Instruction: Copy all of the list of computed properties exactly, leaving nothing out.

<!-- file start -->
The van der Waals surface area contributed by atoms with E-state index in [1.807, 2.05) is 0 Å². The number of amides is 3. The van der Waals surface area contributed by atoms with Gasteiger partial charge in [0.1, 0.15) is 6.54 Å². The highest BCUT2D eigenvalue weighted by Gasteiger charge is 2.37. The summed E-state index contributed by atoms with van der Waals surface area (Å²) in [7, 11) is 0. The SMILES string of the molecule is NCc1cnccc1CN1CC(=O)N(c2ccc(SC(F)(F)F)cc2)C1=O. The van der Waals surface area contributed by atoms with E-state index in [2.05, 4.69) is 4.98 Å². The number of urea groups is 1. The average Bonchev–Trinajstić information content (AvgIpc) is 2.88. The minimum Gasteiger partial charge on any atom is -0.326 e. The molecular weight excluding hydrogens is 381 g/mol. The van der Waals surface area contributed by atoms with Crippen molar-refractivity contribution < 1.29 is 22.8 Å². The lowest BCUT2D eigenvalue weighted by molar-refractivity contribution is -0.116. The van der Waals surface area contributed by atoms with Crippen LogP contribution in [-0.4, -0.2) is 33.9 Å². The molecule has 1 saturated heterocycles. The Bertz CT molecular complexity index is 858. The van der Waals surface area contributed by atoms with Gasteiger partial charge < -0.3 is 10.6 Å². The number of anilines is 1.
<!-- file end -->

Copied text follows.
The van der Waals surface area contributed by atoms with E-state index in [1.807, 2.05) is 0 Å². The number of amides is 3. The van der Waals surface area contributed by atoms with Gasteiger partial charge in [0.1, 0.15) is 6.54 Å². The highest BCUT2D eigenvalue weighted by Gasteiger charge is 2.37. The summed E-state index contributed by atoms with van der Waals surface area (Å²) in [7, 11) is 0. The SMILES string of the molecule is NCc1cnccc1CN1CC(=O)N(c2ccc(SC(F)(F)F)cc2)C1=O. The van der Waals surface area contributed by atoms with E-state index in [2.05, 4.69) is 4.98 Å². The number of urea groups is 1. The average Bonchev–Trinajstić information content (AvgIpc) is 2.88. The minimum Gasteiger partial charge on any atom is -0.326 e. The molecular weight excluding hydrogens is 381 g/mol. The van der Waals surface area contributed by atoms with Crippen molar-refractivity contribution < 1.29 is 22.8 Å². The lowest BCUT2D eigenvalue weighted by molar-refractivity contribution is -0.116. The van der Waals surface area contributed by atoms with Crippen LogP contribution in [-0.4, -0.2) is 33.9 Å². The molecule has 1 saturated heterocycles. The Bertz CT molecular complexity index is 858. The van der Waals surface area contributed by atoms with Gasteiger partial charge < -0.3 is 10.6 Å². The number of anilines is 1.